Morotai fell on 15 September, the same day that Marines of the 1st Division landed on Peleliu and began one of the most grueling and perhaps unnecessary campaigns of the war. For the first time, the Japanese chose not to defend the beaches of an island under assault. Instead, the 5,300 defenders burrowed into the coral and prepared a main line of defense well inland. They counterattacked frequently; made use of underground tunnels, bunkers, and caves; and fought a battle of attrition in heat that sometimes reached more than 120 degrees. By the time the Peleliu Campaign ended on 25 November, more than 1,950 U.S. troops had been killed, and a regiment of the Army's 81st Division had been brought in as reinforcements. Whether the island needed to be taken and whether it materially aided the capture of the Philippines is extremely doubtful.
And yet, if Peleliu was a mistake, U.S. forces compensated by performing brilliantly throughout the rest of the Carolines. A regimental combat team of the 81st Division took Ulithi Atoll on 23 September, and in less than two weeks, the U.S. Navy was utilizing its splendid large anchorage for attacks against Formosa. The rest of the 81st Division took Angaur (in Palau, near Peleliu) from 1,600 Japanese defenders on 23 October, and with that, the Caroline Campaign came to a close.
Although no decisive battles were fought during the campaign, it was a vital stepping stone toward victory in the Battle of the Philippine Sea and in the conquest of the Marianas and the Philippines. Ulithi became the major U.S. forward fleet anchorage for the duration of the war and played a critical role in the eventual defeat of Japan. Moreover, the strategy of island-hopping reached maturity in the Carolines, as did the evolution of the U.S. Navy's fast-attack carrier groups and the concept of refueling and replenishing at sea. In these and other subtle ways, the campaign played an integral if underappreciated role in the final outcome of the war. One measure of the success of the U.S. strategy may be found in the experience of the British naval squadron that returned to raid Truk in June 1945. By then, that island had been so pummeled by U.S. attacks and its garrison so emaciated by isolation and lack of supplies that the British had no targets worthy of the name. Truk was little more than a prison for its defenders. Lance Janda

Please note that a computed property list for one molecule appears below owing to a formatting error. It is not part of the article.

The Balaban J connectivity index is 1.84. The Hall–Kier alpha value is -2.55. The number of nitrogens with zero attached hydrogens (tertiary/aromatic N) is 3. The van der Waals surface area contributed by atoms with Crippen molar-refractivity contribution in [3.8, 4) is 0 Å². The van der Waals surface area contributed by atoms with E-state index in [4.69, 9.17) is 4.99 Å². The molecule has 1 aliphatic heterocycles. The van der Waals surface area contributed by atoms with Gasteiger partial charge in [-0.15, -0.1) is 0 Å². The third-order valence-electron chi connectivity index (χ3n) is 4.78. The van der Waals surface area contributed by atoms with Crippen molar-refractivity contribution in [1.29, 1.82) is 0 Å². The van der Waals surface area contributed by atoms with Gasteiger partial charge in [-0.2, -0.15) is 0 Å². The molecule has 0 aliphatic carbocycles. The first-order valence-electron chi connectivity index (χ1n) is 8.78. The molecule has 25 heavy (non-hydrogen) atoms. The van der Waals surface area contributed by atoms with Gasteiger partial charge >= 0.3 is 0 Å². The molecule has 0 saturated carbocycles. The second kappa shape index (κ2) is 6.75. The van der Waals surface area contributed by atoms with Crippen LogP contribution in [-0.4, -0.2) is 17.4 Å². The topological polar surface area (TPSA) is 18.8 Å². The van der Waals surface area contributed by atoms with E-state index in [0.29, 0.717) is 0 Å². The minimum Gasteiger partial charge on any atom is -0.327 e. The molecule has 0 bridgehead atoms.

Gailey, Harry A. Peleliu, 1944. Annapolis, MD: Nautical and Aviation Publishing, 1983.; Gayle, Gordon D. Bloody Beaches: The Marines at Peleliu. Washington, DC: Marine Corps Historical Center, 1996.; Morison, Samuel E. History of United States Naval Operations in World War II. Vols. 2, 4, 5, 9, 10, and 11. Boston: Little, Brown, 1947–1952.; Morison, Samuel E. History of United States Naval Operations in World War II. Vol. 8, New Guinea and the Marianas, March 1944–August 1944. Boston: Little, Brown, 1953.; Morison, Samuel E. History of United States Naval Operations in World War II. Vol. 12, Leyte, June 1944–January 1945. Boston: Little, Brown, 1958.